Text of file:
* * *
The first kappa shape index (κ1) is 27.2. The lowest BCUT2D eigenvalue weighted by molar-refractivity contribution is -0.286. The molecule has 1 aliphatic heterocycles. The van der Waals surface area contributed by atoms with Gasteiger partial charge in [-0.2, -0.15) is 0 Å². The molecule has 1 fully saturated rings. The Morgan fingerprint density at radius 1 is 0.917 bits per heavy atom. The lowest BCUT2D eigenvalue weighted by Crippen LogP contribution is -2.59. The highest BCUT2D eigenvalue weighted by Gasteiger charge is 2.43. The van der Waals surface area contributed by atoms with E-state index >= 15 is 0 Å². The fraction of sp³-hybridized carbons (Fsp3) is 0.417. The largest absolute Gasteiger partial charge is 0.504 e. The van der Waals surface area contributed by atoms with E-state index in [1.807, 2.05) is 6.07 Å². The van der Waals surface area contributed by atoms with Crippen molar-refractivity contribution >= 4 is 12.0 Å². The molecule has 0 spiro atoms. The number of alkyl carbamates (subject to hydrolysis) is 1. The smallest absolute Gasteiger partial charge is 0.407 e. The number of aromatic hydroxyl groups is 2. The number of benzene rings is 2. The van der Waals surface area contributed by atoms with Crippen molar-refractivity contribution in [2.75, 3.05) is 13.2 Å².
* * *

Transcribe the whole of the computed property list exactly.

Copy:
The first kappa shape index (κ1) is 27.2. The lowest BCUT2D eigenvalue weighted by molar-refractivity contribution is -0.286. The molecule has 1 aliphatic heterocycles. The van der Waals surface area contributed by atoms with Gasteiger partial charge in [-0.2, -0.15) is 0 Å². The molecule has 1 fully saturated rings. The Morgan fingerprint density at radius 1 is 0.917 bits per heavy atom. The lowest BCUT2D eigenvalue weighted by Crippen LogP contribution is -2.59. The highest BCUT2D eigenvalue weighted by Gasteiger charge is 2.43. The van der Waals surface area contributed by atoms with E-state index >= 15 is 0 Å². The fraction of sp³-hybridized carbons (Fsp3) is 0.417. The largest absolute Gasteiger partial charge is 0.504 e. The van der Waals surface area contributed by atoms with E-state index in [1.807, 2.05) is 6.07 Å². The van der Waals surface area contributed by atoms with Crippen molar-refractivity contribution >= 4 is 12.0 Å². The molecule has 0 spiro atoms. The number of alkyl carbamates (subject to hydrolysis) is 1. The smallest absolute Gasteiger partial charge is 0.407 e. The number of aromatic hydroxyl groups is 2. The number of benzene rings is 2. The van der Waals surface area contributed by atoms with Crippen molar-refractivity contribution in [2.75, 3.05) is 13.2 Å².